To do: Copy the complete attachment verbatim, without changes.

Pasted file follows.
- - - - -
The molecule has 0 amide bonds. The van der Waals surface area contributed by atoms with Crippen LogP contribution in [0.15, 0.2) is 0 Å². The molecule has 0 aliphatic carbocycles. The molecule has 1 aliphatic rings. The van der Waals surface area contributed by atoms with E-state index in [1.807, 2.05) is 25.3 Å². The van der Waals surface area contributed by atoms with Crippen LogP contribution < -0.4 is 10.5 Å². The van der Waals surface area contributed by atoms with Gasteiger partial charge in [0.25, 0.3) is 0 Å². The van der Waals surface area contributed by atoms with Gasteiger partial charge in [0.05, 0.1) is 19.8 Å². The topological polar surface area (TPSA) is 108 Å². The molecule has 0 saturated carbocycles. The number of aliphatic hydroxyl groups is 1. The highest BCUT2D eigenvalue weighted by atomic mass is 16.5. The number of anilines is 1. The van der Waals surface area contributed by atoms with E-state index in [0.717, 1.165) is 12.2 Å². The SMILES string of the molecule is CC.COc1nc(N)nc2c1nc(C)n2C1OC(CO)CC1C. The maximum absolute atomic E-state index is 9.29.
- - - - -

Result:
The molecule has 0 amide bonds. The van der Waals surface area contributed by atoms with Crippen LogP contribution in [0.15, 0.2) is 0 Å². The molecule has 0 aliphatic carbocycles. The molecule has 1 aliphatic rings. The van der Waals surface area contributed by atoms with E-state index in [1.807, 2.05) is 25.3 Å². The van der Waals surface area contributed by atoms with Crippen LogP contribution < -0.4 is 10.5 Å². The van der Waals surface area contributed by atoms with Gasteiger partial charge in [0.25, 0.3) is 0 Å². The van der Waals surface area contributed by atoms with Gasteiger partial charge in [0.05, 0.1) is 19.8 Å². The topological polar surface area (TPSA) is 108 Å². The molecule has 0 saturated carbocycles. The number of aliphatic hydroxyl groups is 1. The highest BCUT2D eigenvalue weighted by atomic mass is 16.5. The number of anilines is 1. The van der Waals surface area contributed by atoms with E-state index in [0.717, 1.165) is 12.2 Å². The SMILES string of the molecule is CC.COc1nc(N)nc2c1nc(C)n2C1OC(CO)CC1C. The maximum absolute atomic E-state index is 9.29.